That being said, knowing what I know of Tanahashi, I think the match has every chance to be an entertaining one. I’m interested to see who wins as well. In New Japan it’s not unknown for people to debut with new characters and beat an established star right off the bat to give them instant credibility. For all we know, White could easily be Intercontinental Champion by the close of Wrestle Kingdom.
Wrestle Kingdom’s main event of Kazuchika Okada and Tetsuya Naito was already well known going in to Power Struggle, and a big ten man tag team match advanced the story a step further at Power Struggle, as Okada’s CHAOS faction clashed with Naito’s Los Ingobernables De Japon crew, with both men taking part in the battle.
For those not aware of the journey that both men have taken to the Tokyo Dome, I heartily encourage you to click HERE and watch an excellent video about it. Back in 2013, Naito had been earmarked to be the next big star of New Japan, but unluckily for him the New Japan fans did not accept him as a challenger to Okada, meaning that Naito’s title shot was bumped from the Wrestle Kingdom main event slot down to the semi-main.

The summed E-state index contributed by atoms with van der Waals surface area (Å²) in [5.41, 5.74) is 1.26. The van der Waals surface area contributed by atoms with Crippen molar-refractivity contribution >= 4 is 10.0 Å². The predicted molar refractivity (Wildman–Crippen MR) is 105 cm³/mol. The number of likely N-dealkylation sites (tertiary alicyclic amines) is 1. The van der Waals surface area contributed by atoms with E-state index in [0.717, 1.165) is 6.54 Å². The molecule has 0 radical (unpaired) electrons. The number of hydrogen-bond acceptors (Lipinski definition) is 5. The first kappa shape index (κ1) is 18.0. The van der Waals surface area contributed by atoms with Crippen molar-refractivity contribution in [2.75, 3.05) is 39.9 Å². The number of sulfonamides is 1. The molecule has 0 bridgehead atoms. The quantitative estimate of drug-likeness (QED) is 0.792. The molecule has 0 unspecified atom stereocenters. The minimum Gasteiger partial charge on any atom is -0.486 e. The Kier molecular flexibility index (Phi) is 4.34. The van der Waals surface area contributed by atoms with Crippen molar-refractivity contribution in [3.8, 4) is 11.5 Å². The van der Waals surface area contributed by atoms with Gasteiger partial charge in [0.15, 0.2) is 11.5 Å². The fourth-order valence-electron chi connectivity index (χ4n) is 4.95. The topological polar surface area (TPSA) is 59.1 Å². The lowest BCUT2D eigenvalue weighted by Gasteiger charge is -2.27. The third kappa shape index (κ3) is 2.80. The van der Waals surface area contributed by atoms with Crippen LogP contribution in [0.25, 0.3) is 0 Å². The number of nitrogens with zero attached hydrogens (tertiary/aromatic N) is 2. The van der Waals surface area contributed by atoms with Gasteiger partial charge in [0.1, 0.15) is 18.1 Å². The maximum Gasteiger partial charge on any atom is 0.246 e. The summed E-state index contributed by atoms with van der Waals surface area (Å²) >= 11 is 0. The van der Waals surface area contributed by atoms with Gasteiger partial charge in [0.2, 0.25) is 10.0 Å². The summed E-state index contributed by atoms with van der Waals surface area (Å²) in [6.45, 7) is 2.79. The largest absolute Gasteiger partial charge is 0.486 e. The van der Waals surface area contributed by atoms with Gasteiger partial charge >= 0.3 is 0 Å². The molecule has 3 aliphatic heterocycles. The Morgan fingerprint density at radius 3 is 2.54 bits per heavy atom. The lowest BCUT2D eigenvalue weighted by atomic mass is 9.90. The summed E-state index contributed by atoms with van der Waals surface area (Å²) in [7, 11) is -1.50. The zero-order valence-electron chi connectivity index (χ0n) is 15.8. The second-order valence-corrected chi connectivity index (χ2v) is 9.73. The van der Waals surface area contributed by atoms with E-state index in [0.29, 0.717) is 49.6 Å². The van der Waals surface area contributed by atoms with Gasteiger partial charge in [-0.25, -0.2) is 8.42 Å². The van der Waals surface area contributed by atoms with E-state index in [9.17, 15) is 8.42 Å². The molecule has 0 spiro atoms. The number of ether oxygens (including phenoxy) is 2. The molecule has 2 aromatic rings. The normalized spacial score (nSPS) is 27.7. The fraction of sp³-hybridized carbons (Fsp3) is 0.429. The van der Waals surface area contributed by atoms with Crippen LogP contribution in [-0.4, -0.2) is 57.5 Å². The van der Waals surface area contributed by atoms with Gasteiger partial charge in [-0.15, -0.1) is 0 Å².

After going away to Mexico and forming a friendship with La Sombra (Now Cien Almas in WWE), Naito returned with a new heelish attitude and took New Japan by storm. This year he won New Japan’s vaunted “G1 Climax” tournament, and earned his way to a title shot with record breaking champion Okada. And this time it’s highly unlikely that he won’t close the show either.
The two clashed a few times in this match, with the story being that Naito wanted to injure Okada if he could, so as to give himself a better chance of victory at the Tokyo Dome. At one point the fight between them spilled outside and Naito slammed Okada hard on the entrance ramp, much to the Osaka crowd’s displeasure. Seeing as the lukewarm reception of the Osaka crowd was what put the kibosh on Naito’s original push, it seemed deliciously apt that he was going out of his way to antagonise them in this bout.
All of the occasions where the two scrapped were enjoyable and fought at a high tempo, which will hopefully bode well for their big fight at the Tokyo Dome. On this night it was Okada who managed to glean a psychological edge, as he pinned Naito’s teammate Bushi following his brutal “Rain Maker” lariat, mocking Naito whilst making the pin.
Despite getting a slight edge on his rival, things between Okada and Naito are clearly far from over and their upcoming contest should provide Wrestle Kingdom 12 with one heck of a main event!
In other news from the event
Sho and Yoh, the current reigning IWGP Junior Heavyweight Tag Team Champions added the Junior Tag Team Tournament Trophy to their collection following a hard fought tournament final victory over ACH and Ryusuke Taguchi. Despite going down in defeat, ACH was the highlight of the match, hitting some hot moves and consistently selling a rib injury throughout. Following the match, The Young Bucks came down to the ring and challenged Sho and Yoh for the Tokyo Dome. Rocky Romero, Sho and Yoh’s manager/coach, readily accepted the challenge.